It comes as no surprise that in 2021, Millennials in their 20s and 30s will have a lower homeownership rate than Boomers in their 50s and 60s. However, even when controlling for age, Millennial homeownership continues to trail previous generations. The chart below plots each generation’s homeownership rate by age to provide a more apples-to-apples comparison. Among the oldest batch of millennials who reached age 40 in 2021, the homeownership rate is 60 percent. In comparison, 64 percent of Gen Xers, 68 percent of Baby Boomers, and 73 percent of Silents owned homes when they were the same age. The gap emerges shortly after age 25 and persists throughout adulthood, highlighting how price increases and cultural shifts have led more Millennials to rent (or live with family) for longer.
Most recently, the COVID-19 pandemic sparked a housing market frenzy with polarizing effects for Millennial renters. On one hand, they purchased an outsized share of homes during the pandemic. Millennials account for 30 percent of adults but 43 percent of homebuyers during the pandemic, according to the National Association of Realtors.3 The Millennial homeownership rate rose more than 5 percentage points from 2019 to 2021, over twice as fast as any other generation.
On the other hand, housing supply dropped to all-time lows in late-2020 and prices soared. Across the country, the median home sales price jumped from $329,000 at the start of 2020 to $408,100 by the end of 2021. For Millennial renters who could not afford to buy a home before the pandemic, their opportunities for homeownership have waned dramatically over the two years that followed. Even more recently, mortgage rates have spiked above 5 percent for the first time in a decade, adding yet another hurdle for Millennials who have yet to attain homeownership.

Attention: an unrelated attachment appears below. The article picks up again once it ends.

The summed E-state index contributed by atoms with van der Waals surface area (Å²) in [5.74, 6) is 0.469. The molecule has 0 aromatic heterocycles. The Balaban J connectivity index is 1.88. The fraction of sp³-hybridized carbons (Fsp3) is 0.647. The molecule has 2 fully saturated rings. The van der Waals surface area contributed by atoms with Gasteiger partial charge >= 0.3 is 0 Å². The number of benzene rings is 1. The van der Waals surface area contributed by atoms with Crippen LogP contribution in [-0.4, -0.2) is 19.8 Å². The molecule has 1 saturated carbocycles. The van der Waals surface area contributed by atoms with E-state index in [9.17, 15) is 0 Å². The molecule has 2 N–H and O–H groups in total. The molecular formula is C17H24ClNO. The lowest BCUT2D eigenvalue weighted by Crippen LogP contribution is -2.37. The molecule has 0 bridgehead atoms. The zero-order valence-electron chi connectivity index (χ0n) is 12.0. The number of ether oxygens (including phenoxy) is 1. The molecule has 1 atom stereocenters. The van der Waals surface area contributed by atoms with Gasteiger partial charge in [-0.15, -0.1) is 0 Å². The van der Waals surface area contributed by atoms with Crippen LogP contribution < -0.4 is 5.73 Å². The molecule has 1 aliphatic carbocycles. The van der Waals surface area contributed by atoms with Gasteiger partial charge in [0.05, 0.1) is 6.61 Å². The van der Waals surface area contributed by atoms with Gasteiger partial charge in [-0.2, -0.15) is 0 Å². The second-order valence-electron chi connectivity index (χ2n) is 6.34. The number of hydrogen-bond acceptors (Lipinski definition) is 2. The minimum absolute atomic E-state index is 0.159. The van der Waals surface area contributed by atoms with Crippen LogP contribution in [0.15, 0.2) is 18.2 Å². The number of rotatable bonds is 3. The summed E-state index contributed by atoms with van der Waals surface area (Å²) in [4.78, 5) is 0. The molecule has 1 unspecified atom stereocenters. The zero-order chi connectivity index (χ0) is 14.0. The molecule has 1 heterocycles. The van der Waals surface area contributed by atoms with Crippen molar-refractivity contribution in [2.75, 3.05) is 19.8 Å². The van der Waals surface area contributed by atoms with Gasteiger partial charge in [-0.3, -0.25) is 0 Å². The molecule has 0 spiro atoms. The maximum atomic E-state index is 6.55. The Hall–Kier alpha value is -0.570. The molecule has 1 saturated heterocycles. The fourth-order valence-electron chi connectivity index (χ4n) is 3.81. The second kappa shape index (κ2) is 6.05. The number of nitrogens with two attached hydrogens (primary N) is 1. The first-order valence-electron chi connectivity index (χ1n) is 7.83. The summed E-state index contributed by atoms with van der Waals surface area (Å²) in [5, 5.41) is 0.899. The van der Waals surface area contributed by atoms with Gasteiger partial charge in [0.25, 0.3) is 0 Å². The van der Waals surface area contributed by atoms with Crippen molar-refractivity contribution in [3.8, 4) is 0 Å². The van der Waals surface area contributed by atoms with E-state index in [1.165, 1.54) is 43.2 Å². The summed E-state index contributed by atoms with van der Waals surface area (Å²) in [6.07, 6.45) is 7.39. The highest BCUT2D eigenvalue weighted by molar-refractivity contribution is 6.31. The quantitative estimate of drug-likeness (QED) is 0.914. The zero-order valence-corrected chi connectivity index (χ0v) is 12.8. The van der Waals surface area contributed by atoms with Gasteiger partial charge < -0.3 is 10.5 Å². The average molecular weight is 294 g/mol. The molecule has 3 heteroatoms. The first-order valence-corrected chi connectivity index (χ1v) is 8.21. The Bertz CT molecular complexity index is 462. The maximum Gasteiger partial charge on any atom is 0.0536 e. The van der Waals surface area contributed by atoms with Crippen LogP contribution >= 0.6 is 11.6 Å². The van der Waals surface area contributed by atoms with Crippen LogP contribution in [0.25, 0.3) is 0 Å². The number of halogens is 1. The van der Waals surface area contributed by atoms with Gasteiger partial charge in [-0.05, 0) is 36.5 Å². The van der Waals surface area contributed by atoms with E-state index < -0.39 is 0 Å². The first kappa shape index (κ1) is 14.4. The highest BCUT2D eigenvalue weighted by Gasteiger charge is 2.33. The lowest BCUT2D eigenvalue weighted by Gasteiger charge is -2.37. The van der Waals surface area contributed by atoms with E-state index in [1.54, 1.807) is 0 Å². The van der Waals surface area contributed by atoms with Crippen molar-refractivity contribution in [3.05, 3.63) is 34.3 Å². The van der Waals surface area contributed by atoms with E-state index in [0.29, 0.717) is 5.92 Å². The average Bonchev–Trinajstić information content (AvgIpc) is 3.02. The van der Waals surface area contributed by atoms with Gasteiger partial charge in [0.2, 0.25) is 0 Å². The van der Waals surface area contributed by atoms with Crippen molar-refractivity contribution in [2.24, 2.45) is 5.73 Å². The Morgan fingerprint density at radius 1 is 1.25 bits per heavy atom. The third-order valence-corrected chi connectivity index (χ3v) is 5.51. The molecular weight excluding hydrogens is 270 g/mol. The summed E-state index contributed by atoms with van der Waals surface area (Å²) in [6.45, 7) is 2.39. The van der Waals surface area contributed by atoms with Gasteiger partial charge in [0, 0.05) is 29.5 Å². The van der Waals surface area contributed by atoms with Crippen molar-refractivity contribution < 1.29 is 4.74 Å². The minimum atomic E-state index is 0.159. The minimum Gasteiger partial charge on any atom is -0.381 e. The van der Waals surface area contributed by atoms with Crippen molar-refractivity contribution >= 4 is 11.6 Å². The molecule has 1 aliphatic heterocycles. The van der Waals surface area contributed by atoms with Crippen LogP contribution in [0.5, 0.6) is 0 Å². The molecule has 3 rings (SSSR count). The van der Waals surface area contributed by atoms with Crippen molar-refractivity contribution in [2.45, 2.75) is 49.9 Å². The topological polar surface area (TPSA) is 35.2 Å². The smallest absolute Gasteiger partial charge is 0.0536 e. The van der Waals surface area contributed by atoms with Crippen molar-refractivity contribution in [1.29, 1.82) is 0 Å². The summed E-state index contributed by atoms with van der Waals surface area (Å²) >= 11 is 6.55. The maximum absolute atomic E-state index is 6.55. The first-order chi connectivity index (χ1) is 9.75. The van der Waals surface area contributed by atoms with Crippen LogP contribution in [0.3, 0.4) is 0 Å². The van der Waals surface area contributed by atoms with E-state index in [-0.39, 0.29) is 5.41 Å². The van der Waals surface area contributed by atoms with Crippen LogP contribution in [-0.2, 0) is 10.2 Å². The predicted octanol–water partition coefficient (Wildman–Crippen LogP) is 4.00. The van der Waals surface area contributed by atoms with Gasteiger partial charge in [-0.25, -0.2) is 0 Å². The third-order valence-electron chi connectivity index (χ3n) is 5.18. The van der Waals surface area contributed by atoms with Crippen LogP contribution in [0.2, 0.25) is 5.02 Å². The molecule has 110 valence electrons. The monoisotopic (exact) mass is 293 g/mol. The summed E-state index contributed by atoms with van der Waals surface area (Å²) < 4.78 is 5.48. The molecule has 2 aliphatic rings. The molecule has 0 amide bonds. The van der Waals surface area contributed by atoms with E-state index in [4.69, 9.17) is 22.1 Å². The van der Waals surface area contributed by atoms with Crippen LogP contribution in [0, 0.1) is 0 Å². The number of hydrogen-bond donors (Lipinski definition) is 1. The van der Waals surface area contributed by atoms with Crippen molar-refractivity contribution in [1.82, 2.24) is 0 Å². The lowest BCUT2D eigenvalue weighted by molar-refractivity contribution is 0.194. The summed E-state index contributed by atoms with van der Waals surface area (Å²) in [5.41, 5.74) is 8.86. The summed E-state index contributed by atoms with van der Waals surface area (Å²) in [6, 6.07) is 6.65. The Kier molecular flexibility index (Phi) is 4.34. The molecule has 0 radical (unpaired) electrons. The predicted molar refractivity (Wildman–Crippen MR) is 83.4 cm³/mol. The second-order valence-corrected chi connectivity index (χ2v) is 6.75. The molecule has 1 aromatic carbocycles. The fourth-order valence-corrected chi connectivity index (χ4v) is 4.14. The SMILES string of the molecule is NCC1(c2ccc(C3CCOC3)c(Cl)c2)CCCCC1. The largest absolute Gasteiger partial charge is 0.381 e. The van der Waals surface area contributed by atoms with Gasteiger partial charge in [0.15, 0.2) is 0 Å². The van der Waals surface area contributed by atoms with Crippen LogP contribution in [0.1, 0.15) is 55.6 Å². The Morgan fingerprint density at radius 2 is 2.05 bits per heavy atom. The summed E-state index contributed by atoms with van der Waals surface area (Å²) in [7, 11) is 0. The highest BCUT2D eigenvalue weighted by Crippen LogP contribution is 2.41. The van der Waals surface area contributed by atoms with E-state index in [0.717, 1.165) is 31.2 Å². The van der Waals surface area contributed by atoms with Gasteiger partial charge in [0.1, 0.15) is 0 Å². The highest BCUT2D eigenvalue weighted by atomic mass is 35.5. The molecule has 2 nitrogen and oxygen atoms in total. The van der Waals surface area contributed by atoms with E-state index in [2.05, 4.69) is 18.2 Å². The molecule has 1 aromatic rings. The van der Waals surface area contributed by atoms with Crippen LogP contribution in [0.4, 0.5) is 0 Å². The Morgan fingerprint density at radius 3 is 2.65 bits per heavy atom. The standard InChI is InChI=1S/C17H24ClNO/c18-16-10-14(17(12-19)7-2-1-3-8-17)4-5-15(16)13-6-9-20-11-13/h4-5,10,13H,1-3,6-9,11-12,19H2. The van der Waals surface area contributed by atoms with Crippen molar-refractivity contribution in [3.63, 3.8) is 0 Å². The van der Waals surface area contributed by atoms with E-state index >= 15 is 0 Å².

- Throughout this report, our generation definitions are consistent with the Pew Research Center. The Millennial generation was born 1981-1996, Generation X was born 1965-1980, the Baby Boomer generation was born between 1946-1964, and the Silent generation was born 1928-1945. ↩
- Source: Current Population Survey (CPS) Annual Social and Economic Supplement (ASEC), accessed via IPUMS-CPS. The Millennial homeownership rate is defined as the percentage of Millennial-headed households in the United States that are owner-occupied.↩
- Source: National Association of REALTORS Research Group: 2022 Home Buyers & Sellers Generational Trends Report. Note that NAR defines Millennials as being born between 1980 and 1998, a wider definition than used by Pew and this Apartment List report. ↩